Listen API : API de recherche et de répertoire de podcasts

API de recherche et répertoire de podcasts, simple et pratique. Recherchez les métadonnées de 653,882 podcasts et 42,115,434 épisodes par personnes, lieux ou sujets. C'est la même API qui fait fonctionner ce site Web.
Des questions? [email protected]
Updated: 2019-03-25

Pricing & Quotas

It's freemium model & pay as you go. You can find pricing details here.
If you use Listen API to build side projects for fun, it's unlikely that you'll exceed the quota limit. The headers of each API response includes usage numbers that you can check in your code.
In addition to higher quota limit, paid plans also provide:
  • higher-resolution podcast artwork images (1400x1400) than the free plan's (150x150)
  • social accounts (i.e., Twitter, Facebook, Instagram, LinkedIn, WeChat) and urls (i.e., YouTube, Spotify, Google Play, url1, url2, url3) of podcasts in the "extra" field of the API response, which is the same information as in the "ELSEWHERE" card of the podcast page (Example)
  • The first couple API requests may be extremely slow, which is likely a problem on the RapidAPI (the API gateway that Listen API uses) side. Once you get through the first couple requests, it'll be okay.
  • Using Listen API signifies your acceptance of the API Terms of Services below.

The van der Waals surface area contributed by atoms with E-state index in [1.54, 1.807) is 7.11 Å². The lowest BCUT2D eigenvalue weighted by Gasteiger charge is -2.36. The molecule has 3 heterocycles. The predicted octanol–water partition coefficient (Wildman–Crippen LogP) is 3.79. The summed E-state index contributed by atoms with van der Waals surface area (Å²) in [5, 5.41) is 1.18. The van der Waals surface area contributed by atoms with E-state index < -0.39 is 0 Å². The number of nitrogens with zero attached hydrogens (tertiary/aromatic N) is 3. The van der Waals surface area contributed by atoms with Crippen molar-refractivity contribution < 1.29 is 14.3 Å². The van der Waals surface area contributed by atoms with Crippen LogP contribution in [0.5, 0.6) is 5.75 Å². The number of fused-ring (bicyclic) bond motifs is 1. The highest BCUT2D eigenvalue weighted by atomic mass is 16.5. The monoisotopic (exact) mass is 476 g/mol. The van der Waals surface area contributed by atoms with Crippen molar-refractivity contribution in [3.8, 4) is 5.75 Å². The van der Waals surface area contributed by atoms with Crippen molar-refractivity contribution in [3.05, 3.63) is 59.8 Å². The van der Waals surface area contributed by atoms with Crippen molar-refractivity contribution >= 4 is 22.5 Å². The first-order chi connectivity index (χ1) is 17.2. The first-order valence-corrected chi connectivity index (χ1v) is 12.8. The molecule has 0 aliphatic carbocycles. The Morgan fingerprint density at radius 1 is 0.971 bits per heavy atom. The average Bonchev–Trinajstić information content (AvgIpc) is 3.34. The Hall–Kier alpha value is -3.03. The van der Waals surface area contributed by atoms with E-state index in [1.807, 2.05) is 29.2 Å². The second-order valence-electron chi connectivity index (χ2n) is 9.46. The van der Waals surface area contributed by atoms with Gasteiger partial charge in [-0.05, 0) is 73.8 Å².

• Check out this demo project using Django, React, and Listen API: ListenApiDemo
  • Use as the base url, instead of Why? We have 100% control over If there's outage on RapidAPI's servers, we can quickly switch to point to other backup API gateways.
  • If you need custom plans that are bigger than MEGA ($100/month), please contact us: [email protected]

Check quotas in code

The headers of each API response includes usage numbers that you can check in your code, which look like this:
X-RateLimit-directory-apis-Limit: 1000
X-RateLimit-directory-apis-Remaining: 765
X-RateLimit-full-text-search-quota-Limit: 1000
X-RateLimit-full-text-search-quota-Remaining: 521
X-RateLimit-typeahead-quota-Limit: 10000
X-RateLimit-typeahead-quota-Remaining: 6207
Sending HEAD requests doesn't count against the quota limit, which can be used to check X-RateLimit-* headers and to prevent exceeding the quota limit -- you may want to have some kind of caching mechanism here to avoid making too many HEAD requests: example code snippet.

API Terms of Services

Logo Requirements
If your application displays data fetched from Listen Notes API, you must show a "Powered by Listen Notes" logo on the same screen / page with that data. You can download the "Powered by Listen Notes" logo here.